New safety device `would not have stopped rail crash' stop

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A NEW train safety system backed by the Deputy Prime Minister John Prescott would have failed to prevent the 1997 Southall rail disaster, the public inquiry heard yesterday.

And John Hendy QC, for the victims' families, said Great Western Trains, which operated the passenger express involved, plans to phase out a much safer but more expensive mechanism which would have averted the accident.

He accused the company of putting "profit before safety", and questioned Mr Prescott's endorsement of a device unlikely to prevent accidents with train speeding above 70 mph.

The inquiry in London was told the company had already bought high- speed trains without the fail-safe Automatic Train Protection ATP) system installed. Instead, Great Western plans to use the Train Protection Warning System, an upgraded version of the mechanism which was switched off on the train which crashed at Southall, killing seven and injuring 150.

The ATP system would have brought the Swansea-Paddington express to a halt automatically hundreds of yards from a slow-moving freight which was crossing its path. The device Mr Prescott favoured would have stopped the train, but not in time to avoid the impact.

Mr Hendy said the choice flew in the face of the recommendations of the Hidden Report into the Clapham rail disaster and seven other reports into rail accidents. Between 1968 and 1994, evidence suggested ATP would have prevented 61 accidents that killed a total of 80 people.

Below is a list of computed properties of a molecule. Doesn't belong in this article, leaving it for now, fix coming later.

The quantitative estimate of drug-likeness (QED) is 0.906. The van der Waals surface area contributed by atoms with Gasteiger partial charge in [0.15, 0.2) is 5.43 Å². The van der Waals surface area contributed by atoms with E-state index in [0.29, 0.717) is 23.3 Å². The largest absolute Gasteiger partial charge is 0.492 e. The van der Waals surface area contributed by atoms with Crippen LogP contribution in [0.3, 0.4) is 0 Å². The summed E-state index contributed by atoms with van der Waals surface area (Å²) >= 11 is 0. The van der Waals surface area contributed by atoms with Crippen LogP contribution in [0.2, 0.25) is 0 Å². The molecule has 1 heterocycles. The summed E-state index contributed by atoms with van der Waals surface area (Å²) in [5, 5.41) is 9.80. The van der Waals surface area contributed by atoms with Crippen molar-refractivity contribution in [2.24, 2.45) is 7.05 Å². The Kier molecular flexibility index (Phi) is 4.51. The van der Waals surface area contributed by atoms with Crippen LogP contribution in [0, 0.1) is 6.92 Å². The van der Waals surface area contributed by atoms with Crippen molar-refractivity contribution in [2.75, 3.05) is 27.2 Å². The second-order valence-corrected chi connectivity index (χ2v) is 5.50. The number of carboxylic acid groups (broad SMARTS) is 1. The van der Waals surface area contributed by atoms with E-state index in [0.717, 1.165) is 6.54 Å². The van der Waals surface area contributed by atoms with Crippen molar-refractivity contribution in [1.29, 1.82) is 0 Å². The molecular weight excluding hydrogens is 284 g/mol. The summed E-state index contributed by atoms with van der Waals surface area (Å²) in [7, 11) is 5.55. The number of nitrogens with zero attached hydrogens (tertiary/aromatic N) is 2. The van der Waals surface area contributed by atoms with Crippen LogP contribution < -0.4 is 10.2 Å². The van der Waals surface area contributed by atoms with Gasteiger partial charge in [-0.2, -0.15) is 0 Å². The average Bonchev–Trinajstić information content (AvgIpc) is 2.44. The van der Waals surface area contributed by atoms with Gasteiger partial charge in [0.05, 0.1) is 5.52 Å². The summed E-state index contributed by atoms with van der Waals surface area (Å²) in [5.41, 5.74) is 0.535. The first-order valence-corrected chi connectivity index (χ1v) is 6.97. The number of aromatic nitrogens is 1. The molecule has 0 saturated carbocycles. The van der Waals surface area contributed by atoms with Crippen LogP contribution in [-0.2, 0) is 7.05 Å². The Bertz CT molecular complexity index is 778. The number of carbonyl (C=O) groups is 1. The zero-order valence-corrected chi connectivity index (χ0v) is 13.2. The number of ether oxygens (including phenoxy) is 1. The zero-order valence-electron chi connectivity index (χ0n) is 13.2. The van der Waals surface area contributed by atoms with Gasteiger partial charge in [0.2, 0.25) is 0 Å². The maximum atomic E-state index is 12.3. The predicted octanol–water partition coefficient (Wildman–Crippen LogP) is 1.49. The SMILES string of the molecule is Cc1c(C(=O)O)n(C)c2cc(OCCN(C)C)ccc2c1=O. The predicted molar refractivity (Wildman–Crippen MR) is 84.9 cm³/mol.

He told the second day of the hearing that Mr Prescott had been "warned off" ATP because of the impact it would have on share prices.

He also questioned relying on the driver to stop at red lights. "Humans are fallible," he added. "Inevitably, they will make mistakes. A railway cannot rely on driver vigilance alone."

Mr Hendy, who tabled 200 questions, said Larry Harrison, the driver, had admitted driving through three warning lights, but no individual had taken responsibility for the fact that the express was not turned round before it left Swansea to put the cab with a functioning AWS at the front.

Anthony Scrivener QC, counsel for Mr Harrison and Aslef, the train drivers' union, said suggestions that Mr Harrison had used his bag to depress the "dead man's handle" floor pedal were ridiculous.

Experts established it could not be used for such a purpose, he said, and offered a bottle of champagne to anyone who could demonstrate that Mr Harrison could drive the train with his feet up on the dashboard, as some passengers had reported.

The union called for the immediate establishment of a state-owned safety executive funded by Railtrack and the train operating companies.

The inquiry is expected to last until November and Professor John Uff, the chairman, will report in the new year.